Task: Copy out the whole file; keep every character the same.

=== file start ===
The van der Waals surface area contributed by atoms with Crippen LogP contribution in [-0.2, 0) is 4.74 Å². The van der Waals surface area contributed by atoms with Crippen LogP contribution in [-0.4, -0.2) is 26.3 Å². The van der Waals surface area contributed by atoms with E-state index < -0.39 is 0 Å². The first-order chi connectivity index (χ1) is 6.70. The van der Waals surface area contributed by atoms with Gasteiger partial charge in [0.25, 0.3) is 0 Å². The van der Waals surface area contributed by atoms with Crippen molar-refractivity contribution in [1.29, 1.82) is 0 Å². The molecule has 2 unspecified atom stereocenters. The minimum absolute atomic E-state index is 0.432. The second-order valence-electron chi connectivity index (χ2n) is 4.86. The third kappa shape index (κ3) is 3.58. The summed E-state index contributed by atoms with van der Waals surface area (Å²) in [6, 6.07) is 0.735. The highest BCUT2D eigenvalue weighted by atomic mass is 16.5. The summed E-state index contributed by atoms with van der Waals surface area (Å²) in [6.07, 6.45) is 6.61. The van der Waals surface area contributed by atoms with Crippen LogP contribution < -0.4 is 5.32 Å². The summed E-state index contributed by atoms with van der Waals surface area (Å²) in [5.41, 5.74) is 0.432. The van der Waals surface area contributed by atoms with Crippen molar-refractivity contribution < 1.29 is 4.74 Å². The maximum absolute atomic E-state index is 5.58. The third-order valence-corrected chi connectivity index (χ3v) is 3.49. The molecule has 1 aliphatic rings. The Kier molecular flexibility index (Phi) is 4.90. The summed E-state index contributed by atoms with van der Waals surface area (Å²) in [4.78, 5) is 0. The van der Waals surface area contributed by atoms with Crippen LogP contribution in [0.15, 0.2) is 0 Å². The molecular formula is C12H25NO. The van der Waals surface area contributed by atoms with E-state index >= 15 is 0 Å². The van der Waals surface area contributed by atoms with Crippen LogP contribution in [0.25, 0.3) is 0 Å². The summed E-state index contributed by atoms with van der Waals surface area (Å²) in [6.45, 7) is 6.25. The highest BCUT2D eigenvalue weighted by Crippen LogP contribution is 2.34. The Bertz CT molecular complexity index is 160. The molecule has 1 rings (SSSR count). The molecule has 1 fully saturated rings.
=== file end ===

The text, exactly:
The van der Waals surface area contributed by atoms with Crippen LogP contribution in [-0.2, 0) is 4.74 Å². The van der Waals surface area contributed by atoms with Crippen LogP contribution in [-0.4, -0.2) is 26.3 Å². The van der Waals surface area contributed by atoms with E-state index < -0.39 is 0 Å². The first-order chi connectivity index (χ1) is 6.70. The van der Waals surface area contributed by atoms with Gasteiger partial charge in [0.25, 0.3) is 0 Å². The van der Waals surface area contributed by atoms with Crippen molar-refractivity contribution in [1.29, 1.82) is 0 Å². The molecule has 2 unspecified atom stereocenters. The minimum absolute atomic E-state index is 0.432. The second-order valence-electron chi connectivity index (χ2n) is 4.86. The third kappa shape index (κ3) is 3.58. The summed E-state index contributed by atoms with van der Waals surface area (Å²) in [6, 6.07) is 0.735. The highest BCUT2D eigenvalue weighted by atomic mass is 16.5. The summed E-state index contributed by atoms with van der Waals surface area (Å²) in [6.07, 6.45) is 6.61. The van der Waals surface area contributed by atoms with Crippen LogP contribution < -0.4 is 5.32 Å². The summed E-state index contributed by atoms with van der Waals surface area (Å²) in [5.41, 5.74) is 0.432. The van der Waals surface area contributed by atoms with Crippen molar-refractivity contribution < 1.29 is 4.74 Å². The maximum absolute atomic E-state index is 5.58. The third-order valence-corrected chi connectivity index (χ3v) is 3.49. The molecule has 1 aliphatic rings. The Kier molecular flexibility index (Phi) is 4.90. The summed E-state index contributed by atoms with van der Waals surface area (Å²) in [4.78, 5) is 0. The van der Waals surface area contributed by atoms with Crippen LogP contribution in [0.15, 0.2) is 0 Å². The molecular formula is C12H25NO. The van der Waals surface area contributed by atoms with E-state index >= 15 is 0 Å². The van der Waals surface area contributed by atoms with Crippen LogP contribution in [0.25, 0.3) is 0 Å². The summed E-state index contributed by atoms with van der Waals surface area (Å²) in [6.45, 7) is 6.25. The highest BCUT2D eigenvalue weighted by Crippen LogP contribution is 2.34. The Bertz CT molecular complexity index is 160. The molecule has 1 rings (SSSR count). The molecule has 1 fully saturated rings.